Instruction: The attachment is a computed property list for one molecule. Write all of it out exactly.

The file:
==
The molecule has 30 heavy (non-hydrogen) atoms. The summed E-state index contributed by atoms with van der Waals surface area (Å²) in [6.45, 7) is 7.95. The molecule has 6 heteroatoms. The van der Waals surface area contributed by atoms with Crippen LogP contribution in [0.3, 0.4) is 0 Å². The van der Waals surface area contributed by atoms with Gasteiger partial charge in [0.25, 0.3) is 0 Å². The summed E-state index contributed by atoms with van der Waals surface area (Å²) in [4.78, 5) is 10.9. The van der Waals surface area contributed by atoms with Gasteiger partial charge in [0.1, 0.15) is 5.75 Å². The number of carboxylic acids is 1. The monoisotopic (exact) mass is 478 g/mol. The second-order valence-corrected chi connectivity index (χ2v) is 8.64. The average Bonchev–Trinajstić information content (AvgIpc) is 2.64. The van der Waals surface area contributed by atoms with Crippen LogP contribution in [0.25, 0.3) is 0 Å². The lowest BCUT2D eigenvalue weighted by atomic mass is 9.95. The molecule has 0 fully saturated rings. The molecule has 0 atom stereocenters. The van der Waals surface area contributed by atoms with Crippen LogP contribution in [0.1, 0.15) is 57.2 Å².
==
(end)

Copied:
The molecule has 30 heavy (non-hydrogen) atoms. The summed E-state index contributed by atoms with van der Waals surface area (Å²) in [6.45, 7) is 7.95. The molecule has 6 heteroatoms. The van der Waals surface area contributed by atoms with Crippen LogP contribution in [0.3, 0.4) is 0 Å². The van der Waals surface area contributed by atoms with Gasteiger partial charge in [0.25, 0.3) is 0 Å². The summed E-state index contributed by atoms with van der Waals surface area (Å²) in [4.78, 5) is 10.9. The van der Waals surface area contributed by atoms with Gasteiger partial charge in [0.1, 0.15) is 5.75 Å². The number of carboxylic acids is 1. The monoisotopic (exact) mass is 478 g/mol. The second-order valence-corrected chi connectivity index (χ2v) is 8.64. The average Bonchev–Trinajstić information content (AvgIpc) is 2.64. The van der Waals surface area contributed by atoms with Crippen LogP contribution in [0.25, 0.3) is 0 Å². The lowest BCUT2D eigenvalue weighted by atomic mass is 9.95. The molecule has 0 fully saturated rings. The molecule has 0 atom stereocenters. The van der Waals surface area contributed by atoms with Crippen LogP contribution in [0.1, 0.15) is 57.2 Å².